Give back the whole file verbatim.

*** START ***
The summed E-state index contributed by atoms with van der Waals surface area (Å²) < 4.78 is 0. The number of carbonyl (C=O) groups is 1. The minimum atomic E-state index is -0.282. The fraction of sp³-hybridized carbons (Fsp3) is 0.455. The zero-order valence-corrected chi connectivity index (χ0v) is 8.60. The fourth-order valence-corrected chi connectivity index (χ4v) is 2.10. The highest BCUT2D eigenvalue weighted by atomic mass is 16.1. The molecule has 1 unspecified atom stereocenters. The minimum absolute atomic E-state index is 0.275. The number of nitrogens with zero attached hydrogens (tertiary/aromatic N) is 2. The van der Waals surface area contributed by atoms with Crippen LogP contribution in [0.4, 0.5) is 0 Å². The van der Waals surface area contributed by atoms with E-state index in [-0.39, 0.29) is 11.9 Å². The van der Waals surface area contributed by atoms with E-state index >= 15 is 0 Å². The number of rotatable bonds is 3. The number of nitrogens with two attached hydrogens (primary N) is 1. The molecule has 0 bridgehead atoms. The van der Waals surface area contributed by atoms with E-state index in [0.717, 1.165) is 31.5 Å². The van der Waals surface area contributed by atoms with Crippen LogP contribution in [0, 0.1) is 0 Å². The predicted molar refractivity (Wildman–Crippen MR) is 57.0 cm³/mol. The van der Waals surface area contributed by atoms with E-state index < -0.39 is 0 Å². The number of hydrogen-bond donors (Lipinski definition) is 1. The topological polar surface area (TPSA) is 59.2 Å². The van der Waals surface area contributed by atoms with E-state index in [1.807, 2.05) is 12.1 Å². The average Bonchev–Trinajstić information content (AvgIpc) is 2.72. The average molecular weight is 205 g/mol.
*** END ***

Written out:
The summed E-state index contributed by atoms with van der Waals surface area (Å²) < 4.78 is 0. The number of carbonyl (C=O) groups is 1. The minimum atomic E-state index is -0.282. The fraction of sp³-hybridized carbons (Fsp3) is 0.455. The zero-order valence-corrected chi connectivity index (χ0v) is 8.60. The fourth-order valence-corrected chi connectivity index (χ4v) is 2.10. The highest BCUT2D eigenvalue weighted by atomic mass is 16.1. The molecule has 1 unspecified atom stereocenters. The minimum absolute atomic E-state index is 0.275. The number of nitrogens with zero attached hydrogens (tertiary/aromatic N) is 2. The van der Waals surface area contributed by atoms with Crippen LogP contribution in [0.4, 0.5) is 0 Å². The van der Waals surface area contributed by atoms with E-state index in [-0.39, 0.29) is 11.9 Å². The van der Waals surface area contributed by atoms with E-state index >= 15 is 0 Å². The number of rotatable bonds is 3. The number of nitrogens with two attached hydrogens (primary N) is 1. The molecule has 0 bridgehead atoms. The van der Waals surface area contributed by atoms with E-state index in [0.717, 1.165) is 31.5 Å². The van der Waals surface area contributed by atoms with Crippen LogP contribution in [0, 0.1) is 0 Å². The predicted molar refractivity (Wildman–Crippen MR) is 57.0 cm³/mol. The van der Waals surface area contributed by atoms with E-state index < -0.39 is 0 Å². The number of hydrogen-bond donors (Lipinski definition) is 1. The topological polar surface area (TPSA) is 59.2 Å². The van der Waals surface area contributed by atoms with E-state index in [1.807, 2.05) is 12.1 Å². The average Bonchev–Trinajstić information content (AvgIpc) is 2.72. The average molecular weight is 205 g/mol.